The Wilde quote that Nelson points to seems to invoke Nietzsche’s ‘amor fati‘: Wilde is determined to integrate into himself his experiences, his fate and to not reject them; these experiences are part of his life, they are matters of record, they have left their imprint, one which must be reckoned with and incorporated into his life’s economy. To walk away from them, to fail to acknowledge them, is to merely initiate pathology: perhaps of repressed memories, sublimated into self-destructive behavior, perhaps of futile, life-wasting rage. We must accept all that is our lot, all that is a component of our lives; to do otherwise is to be inauthentic, to be unfaithful to oneself. Wilde must have been aware that anger and bitterness and resentment could continue to imprison him even after he had left Reading Gaol; the very thought of that continued incarceration of his mind, must have struck him as a terrifying burden for the creative person to carry; it would mean the end of his life, or at least, that component of which mattered to Wilde, its productive, artistic one. Perhaps it might also have occurred to Wilde, even as he wrote De Profundis, that his attempts to integrate his life’s experiences to his notion of himself had already proved creatively and artistically fruitful; after all, it was making him write about that attempt.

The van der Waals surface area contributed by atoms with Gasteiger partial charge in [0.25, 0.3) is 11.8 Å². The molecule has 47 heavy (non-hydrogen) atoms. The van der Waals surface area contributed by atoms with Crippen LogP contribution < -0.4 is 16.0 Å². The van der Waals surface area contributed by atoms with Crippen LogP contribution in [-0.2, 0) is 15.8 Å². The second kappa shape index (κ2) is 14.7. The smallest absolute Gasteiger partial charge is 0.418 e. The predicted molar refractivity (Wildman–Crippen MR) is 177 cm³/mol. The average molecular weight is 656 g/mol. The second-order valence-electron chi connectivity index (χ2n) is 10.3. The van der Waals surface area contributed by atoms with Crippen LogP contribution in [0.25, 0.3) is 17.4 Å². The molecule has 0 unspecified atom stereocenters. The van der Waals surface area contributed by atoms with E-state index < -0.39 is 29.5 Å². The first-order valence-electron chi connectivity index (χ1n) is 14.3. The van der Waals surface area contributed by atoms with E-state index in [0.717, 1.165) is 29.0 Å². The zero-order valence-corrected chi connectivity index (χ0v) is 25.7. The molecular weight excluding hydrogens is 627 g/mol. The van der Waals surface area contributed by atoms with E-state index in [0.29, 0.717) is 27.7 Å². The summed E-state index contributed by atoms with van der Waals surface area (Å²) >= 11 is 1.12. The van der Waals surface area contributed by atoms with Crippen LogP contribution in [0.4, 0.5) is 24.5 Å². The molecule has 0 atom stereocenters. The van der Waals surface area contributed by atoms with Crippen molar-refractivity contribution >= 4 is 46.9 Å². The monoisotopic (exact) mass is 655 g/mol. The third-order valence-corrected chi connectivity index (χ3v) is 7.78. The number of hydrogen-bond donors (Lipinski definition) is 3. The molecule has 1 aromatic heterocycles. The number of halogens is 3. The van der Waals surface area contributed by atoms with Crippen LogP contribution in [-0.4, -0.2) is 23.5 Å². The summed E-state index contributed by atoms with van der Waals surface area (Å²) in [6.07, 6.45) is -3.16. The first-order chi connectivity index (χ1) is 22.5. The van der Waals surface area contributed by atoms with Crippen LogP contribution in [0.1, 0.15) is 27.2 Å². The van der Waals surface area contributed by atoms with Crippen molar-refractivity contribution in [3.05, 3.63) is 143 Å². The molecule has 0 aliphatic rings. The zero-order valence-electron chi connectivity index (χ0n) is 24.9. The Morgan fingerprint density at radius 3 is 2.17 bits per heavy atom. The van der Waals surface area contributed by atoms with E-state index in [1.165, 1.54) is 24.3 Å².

F. O. Matthiessen On ‘The Value Of The Tragic Writer’

In The Achievement of T. S. Eliot (Oxford University Press, New York, p. 107),  F. O. Matthiessen writes:

The value of the tragic writer has always lain in the uncompromising honesty with which he has cut through appearances to face the real conditions of man’s lot, in his refusal to be deceived by an easy answer, in the unflinching, if agonized, expression of what he takes to be true. The effect of such integrity is not to oppress the reader with a sense of burdens too great to be borne, but to bring him some release.  For, if it is part of the function of every great artist to transform his age, the tragic writer does so not by delivering an abstract realization of life, but by giving to the people who live in the age a full reading of its weakness and horror; yet, concurrently, by revealing some enduring potentiality of good to be embraced with courage and with an ecstatic sense of its transfiguring glory. Through the completeness of his portrayal of the almost insupportable conditions of human existence, he frees his audience from the oppression of fear; and stirring them to new  heart by the presentation of a heroic struggle against odds, he also enables them to conceive anew the means of sustaining and improving their own lives. Only thus can he communicate both ‘the horror’ and ‘the glory.’